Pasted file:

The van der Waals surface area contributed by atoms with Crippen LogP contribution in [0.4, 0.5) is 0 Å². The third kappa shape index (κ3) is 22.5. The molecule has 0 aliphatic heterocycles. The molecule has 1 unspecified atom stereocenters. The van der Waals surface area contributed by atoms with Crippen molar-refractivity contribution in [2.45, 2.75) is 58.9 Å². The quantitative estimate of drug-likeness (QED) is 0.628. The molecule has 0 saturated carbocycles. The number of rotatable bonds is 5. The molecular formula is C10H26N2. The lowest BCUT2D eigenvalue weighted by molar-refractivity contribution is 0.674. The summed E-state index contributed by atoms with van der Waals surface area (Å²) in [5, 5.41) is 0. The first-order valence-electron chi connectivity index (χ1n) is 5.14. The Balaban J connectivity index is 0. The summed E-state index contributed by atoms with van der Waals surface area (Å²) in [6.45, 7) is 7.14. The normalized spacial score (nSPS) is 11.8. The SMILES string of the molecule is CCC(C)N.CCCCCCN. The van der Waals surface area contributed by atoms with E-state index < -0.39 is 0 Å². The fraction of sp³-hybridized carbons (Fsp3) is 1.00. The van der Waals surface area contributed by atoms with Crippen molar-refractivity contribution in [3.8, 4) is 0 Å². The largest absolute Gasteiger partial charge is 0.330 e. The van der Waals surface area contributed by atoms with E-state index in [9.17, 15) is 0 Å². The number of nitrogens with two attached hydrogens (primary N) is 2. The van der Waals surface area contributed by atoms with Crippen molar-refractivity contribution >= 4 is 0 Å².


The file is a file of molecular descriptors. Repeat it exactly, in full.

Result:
The van der Waals surface area contributed by atoms with Crippen LogP contribution in [0.4, 0.5) is 0 Å². The third kappa shape index (κ3) is 22.5. The molecule has 0 aliphatic heterocycles. The molecule has 1 unspecified atom stereocenters. The van der Waals surface area contributed by atoms with Crippen molar-refractivity contribution in [2.45, 2.75) is 58.9 Å². The quantitative estimate of drug-likeness (QED) is 0.628. The molecule has 0 saturated carbocycles. The number of rotatable bonds is 5. The molecular formula is C10H26N2. The lowest BCUT2D eigenvalue weighted by molar-refractivity contribution is 0.674. The summed E-state index contributed by atoms with van der Waals surface area (Å²) in [5, 5.41) is 0. The first-order valence-electron chi connectivity index (χ1n) is 5.14. The Balaban J connectivity index is 0. The summed E-state index contributed by atoms with van der Waals surface area (Å²) in [6.45, 7) is 7.14. The normalized spacial score (nSPS) is 11.8. The SMILES string of the molecule is CCC(C)N.CCCCCCN. The van der Waals surface area contributed by atoms with E-state index < -0.39 is 0 Å². The fraction of sp³-hybridized carbons (Fsp3) is 1.00. The van der Waals surface area contributed by atoms with Crippen molar-refractivity contribution in [3.8, 4) is 0 Å². The largest absolute Gasteiger partial charge is 0.330 e. The van der Waals surface area contributed by atoms with E-state index in [9.17, 15) is 0 Å². The number of nitrogens with two attached hydrogens (primary N) is 2. The van der Waals surface area contributed by atoms with Crippen molar-refractivity contribution >= 4 is 0 Å².